All infrared users should be familiar with their instruments’ background. F.T.I.R.s are, in the traditional parlance, single beam instruments; the spectrum of the source unattenuated by a sample is scanned and then compared later with that of the source plus sample. The point by point ratio of the two spectra being the absorption spectrum of the sample alone.

The software we all use frequently memorises the background and then does the ratioing process automatically, so many people are almost oblivious of the quality or otherwise of the background. However, the details of the background have a profound effect on the quality of the spectra we record, particularly if we are making quantitative measurements or are trying to measure very weak absorptions. The most persistent problem is water absorption.

If a ratioing process is to be meaningful, the instrument background must be invariant, it must not change to any significant degree between its acquisition and recording the spectrum of the sample, otherwise any differences will appear as positive or negative spurious bands.

Most instruments, and particularly the lower cost routine ones, have sealed interferometers and sources and the sealed volume is desiccated. The sample area and the detector compartment are usually left open to the atmosphere. In these cases, the idea is that most of the optical path is relatively unattenuated by water vapour, whilst the bit that goes through the sample area and on to the detector is heavily absorbed but to a constant level (set by the level of water vapour in the lab). The problem with this approach is that, particularly at the higher resolutions (2 or 1cm-1 or better*), the attenuation can be very severe even in air conditioned labs and hence if the bands of interest lie within the envelope of the water absorption, we have severe problems with quantitative measurements.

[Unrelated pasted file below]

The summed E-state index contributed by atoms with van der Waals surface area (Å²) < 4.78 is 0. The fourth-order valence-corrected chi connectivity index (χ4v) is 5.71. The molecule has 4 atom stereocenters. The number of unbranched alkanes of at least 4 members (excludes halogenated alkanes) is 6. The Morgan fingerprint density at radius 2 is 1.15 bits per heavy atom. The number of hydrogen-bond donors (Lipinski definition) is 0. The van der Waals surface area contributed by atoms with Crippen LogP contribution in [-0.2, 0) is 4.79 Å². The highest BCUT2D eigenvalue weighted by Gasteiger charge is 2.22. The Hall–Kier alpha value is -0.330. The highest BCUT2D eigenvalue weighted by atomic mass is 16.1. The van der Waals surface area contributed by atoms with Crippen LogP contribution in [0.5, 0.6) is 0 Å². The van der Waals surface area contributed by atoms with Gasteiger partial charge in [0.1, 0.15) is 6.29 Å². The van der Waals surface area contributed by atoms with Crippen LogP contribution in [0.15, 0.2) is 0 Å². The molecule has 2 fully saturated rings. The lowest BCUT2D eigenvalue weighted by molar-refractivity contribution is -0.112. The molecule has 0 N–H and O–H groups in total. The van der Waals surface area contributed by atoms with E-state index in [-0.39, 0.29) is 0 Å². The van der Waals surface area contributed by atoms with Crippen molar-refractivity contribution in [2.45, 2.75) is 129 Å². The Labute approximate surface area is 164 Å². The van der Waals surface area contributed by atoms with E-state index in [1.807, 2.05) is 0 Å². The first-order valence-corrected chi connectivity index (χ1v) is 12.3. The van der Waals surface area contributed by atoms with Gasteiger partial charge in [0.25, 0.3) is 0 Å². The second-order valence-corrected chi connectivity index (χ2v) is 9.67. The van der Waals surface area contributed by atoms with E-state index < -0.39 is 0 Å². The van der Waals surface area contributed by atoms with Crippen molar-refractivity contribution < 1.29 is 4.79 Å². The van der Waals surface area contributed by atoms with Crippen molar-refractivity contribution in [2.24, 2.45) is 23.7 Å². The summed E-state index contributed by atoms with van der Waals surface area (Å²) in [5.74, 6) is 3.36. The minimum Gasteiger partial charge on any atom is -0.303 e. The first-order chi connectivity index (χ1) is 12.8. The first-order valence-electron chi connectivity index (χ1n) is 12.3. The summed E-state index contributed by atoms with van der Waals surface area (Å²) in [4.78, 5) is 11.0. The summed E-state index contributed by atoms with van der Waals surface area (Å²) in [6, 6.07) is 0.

*The apparent band intensities increase as the resolution is improved. For details see Edition III, where we will publish an article by W. F. Maddams.

To solve these problems, all instruments are provided with facilities to purge with dry gas (dried air or liquid nitrogen blow-off are both popular). The dry gas is normally passed through both the interferometer box and the sample and detector areas. We do this at Southampton using air dried from a commercial recycling molecular sieve system. Assuming the instrument is purged overnight, we would then expect to see an almost perfectly water-free background in the morning. Opening the sample area to introduce a specimen will, of course, contaminate the optical path with laboratory and hence wet air, but we are assured by the instrument makers that purging for a few minutes will ‘sweep away’ the water vapour and restore perfection to the background.

There are two snags with this approach:

  1. How dry is the gas supply, how effective is the purging process and how good a background should you expect after prolonged purging? How ‘good’ is a ‘good’ background?
  2. How long do you have to purge to restore the background after opening the sample area? Clearly, if the restoration is incomplete, running a spectrum MUST lead to spurious bands in the finished printout after ratioing.